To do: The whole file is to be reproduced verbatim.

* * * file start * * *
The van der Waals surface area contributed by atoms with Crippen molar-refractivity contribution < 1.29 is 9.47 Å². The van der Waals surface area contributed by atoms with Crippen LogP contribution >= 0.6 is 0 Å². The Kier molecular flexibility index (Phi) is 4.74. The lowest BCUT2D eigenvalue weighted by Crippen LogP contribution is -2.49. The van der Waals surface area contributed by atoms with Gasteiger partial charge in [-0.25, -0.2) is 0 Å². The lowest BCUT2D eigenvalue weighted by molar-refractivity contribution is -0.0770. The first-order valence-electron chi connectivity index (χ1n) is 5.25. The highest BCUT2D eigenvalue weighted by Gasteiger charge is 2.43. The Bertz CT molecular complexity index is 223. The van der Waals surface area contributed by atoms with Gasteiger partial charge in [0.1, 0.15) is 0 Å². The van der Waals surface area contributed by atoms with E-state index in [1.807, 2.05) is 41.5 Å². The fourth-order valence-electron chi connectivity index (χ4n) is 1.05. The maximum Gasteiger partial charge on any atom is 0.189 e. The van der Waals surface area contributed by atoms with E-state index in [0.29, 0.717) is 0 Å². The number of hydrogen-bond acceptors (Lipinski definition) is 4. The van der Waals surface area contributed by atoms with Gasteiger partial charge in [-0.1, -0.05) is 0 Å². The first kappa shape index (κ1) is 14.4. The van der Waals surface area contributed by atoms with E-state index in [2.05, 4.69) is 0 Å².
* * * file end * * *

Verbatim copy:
The van der Waals surface area contributed by atoms with Crippen molar-refractivity contribution < 1.29 is 9.47 Å². The van der Waals surface area contributed by atoms with Crippen LogP contribution >= 0.6 is 0 Å². The Kier molecular flexibility index (Phi) is 4.74. The lowest BCUT2D eigenvalue weighted by Crippen LogP contribution is -2.49. The van der Waals surface area contributed by atoms with Gasteiger partial charge in [-0.25, -0.2) is 0 Å². The lowest BCUT2D eigenvalue weighted by molar-refractivity contribution is -0.0770. The first-order valence-electron chi connectivity index (χ1n) is 5.25. The highest BCUT2D eigenvalue weighted by Gasteiger charge is 2.43. The Bertz CT molecular complexity index is 223. The van der Waals surface area contributed by atoms with Gasteiger partial charge in [0.1, 0.15) is 0 Å². The van der Waals surface area contributed by atoms with E-state index in [1.807, 2.05) is 41.5 Å². The fourth-order valence-electron chi connectivity index (χ4n) is 1.05. The maximum Gasteiger partial charge on any atom is 0.189 e. The van der Waals surface area contributed by atoms with E-state index in [0.29, 0.717) is 0 Å². The number of hydrogen-bond acceptors (Lipinski definition) is 4. The van der Waals surface area contributed by atoms with Gasteiger partial charge in [-0.1, -0.05) is 0 Å². The first kappa shape index (κ1) is 14.4. The van der Waals surface area contributed by atoms with E-state index in [2.05, 4.69) is 0 Å².